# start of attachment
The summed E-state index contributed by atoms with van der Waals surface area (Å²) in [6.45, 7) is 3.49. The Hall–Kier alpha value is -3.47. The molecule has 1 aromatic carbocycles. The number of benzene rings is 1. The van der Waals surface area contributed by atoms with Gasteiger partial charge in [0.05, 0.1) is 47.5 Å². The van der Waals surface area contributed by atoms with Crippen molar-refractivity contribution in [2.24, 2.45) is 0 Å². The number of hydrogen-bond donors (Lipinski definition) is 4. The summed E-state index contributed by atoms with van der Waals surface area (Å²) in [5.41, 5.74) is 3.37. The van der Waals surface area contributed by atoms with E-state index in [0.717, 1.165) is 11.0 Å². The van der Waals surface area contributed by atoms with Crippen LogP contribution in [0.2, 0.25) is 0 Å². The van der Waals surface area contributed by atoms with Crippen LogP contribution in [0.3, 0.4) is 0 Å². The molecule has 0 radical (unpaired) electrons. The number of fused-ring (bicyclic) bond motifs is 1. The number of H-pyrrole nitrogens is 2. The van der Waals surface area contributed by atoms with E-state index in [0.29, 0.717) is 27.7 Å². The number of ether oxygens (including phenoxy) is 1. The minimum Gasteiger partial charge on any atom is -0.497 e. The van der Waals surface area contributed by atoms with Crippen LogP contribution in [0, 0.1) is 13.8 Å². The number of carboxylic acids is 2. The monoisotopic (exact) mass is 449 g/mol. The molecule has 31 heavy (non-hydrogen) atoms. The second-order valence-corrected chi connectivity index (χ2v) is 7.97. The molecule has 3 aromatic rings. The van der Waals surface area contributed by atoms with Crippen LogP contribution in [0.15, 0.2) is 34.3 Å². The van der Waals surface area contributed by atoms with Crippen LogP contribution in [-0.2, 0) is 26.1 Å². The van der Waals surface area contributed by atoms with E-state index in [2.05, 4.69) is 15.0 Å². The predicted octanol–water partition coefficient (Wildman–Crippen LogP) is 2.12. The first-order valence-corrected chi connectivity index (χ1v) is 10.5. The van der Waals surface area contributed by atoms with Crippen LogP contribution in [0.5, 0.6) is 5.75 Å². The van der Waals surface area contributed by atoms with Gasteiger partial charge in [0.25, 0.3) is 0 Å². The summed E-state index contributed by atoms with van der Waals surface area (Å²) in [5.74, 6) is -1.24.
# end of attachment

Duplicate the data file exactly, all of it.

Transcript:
The summed E-state index contributed by atoms with van der Waals surface area (Å²) in [6.45, 7) is 3.49. The Hall–Kier alpha value is -3.47. The molecule has 1 aromatic carbocycles. The number of benzene rings is 1. The van der Waals surface area contributed by atoms with Gasteiger partial charge in [0.05, 0.1) is 47.5 Å². The van der Waals surface area contributed by atoms with Crippen molar-refractivity contribution in [2.24, 2.45) is 0 Å². The number of hydrogen-bond donors (Lipinski definition) is 4. The summed E-state index contributed by atoms with van der Waals surface area (Å²) in [5.41, 5.74) is 3.37. The van der Waals surface area contributed by atoms with E-state index in [0.717, 1.165) is 11.0 Å². The van der Waals surface area contributed by atoms with Crippen LogP contribution in [0.2, 0.25) is 0 Å². The van der Waals surface area contributed by atoms with Crippen LogP contribution in [0.3, 0.4) is 0 Å². The molecule has 0 radical (unpaired) electrons. The number of fused-ring (bicyclic) bond motifs is 1. The number of H-pyrrole nitrogens is 2. The van der Waals surface area contributed by atoms with E-state index in [0.29, 0.717) is 27.7 Å². The number of ether oxygens (including phenoxy) is 1. The minimum Gasteiger partial charge on any atom is -0.497 e. The van der Waals surface area contributed by atoms with Crippen LogP contribution in [0, 0.1) is 13.8 Å². The number of carboxylic acids is 2. The monoisotopic (exact) mass is 449 g/mol. The molecule has 31 heavy (non-hydrogen) atoms. The second-order valence-corrected chi connectivity index (χ2v) is 7.97. The molecule has 3 aromatic rings. The van der Waals surface area contributed by atoms with Crippen LogP contribution in [0.15, 0.2) is 34.3 Å². The van der Waals surface area contributed by atoms with Crippen LogP contribution in [-0.2, 0) is 26.1 Å². The van der Waals surface area contributed by atoms with E-state index in [2.05, 4.69) is 15.0 Å². The predicted octanol–water partition coefficient (Wildman–Crippen LogP) is 2.12. The first-order valence-corrected chi connectivity index (χ1v) is 10.5. The van der Waals surface area contributed by atoms with Crippen LogP contribution in [0.5, 0.6) is 5.75 Å². The van der Waals surface area contributed by atoms with Gasteiger partial charge in [0.25, 0.3) is 0 Å². The summed E-state index contributed by atoms with van der Waals surface area (Å²) in [5.74, 6) is -1.24.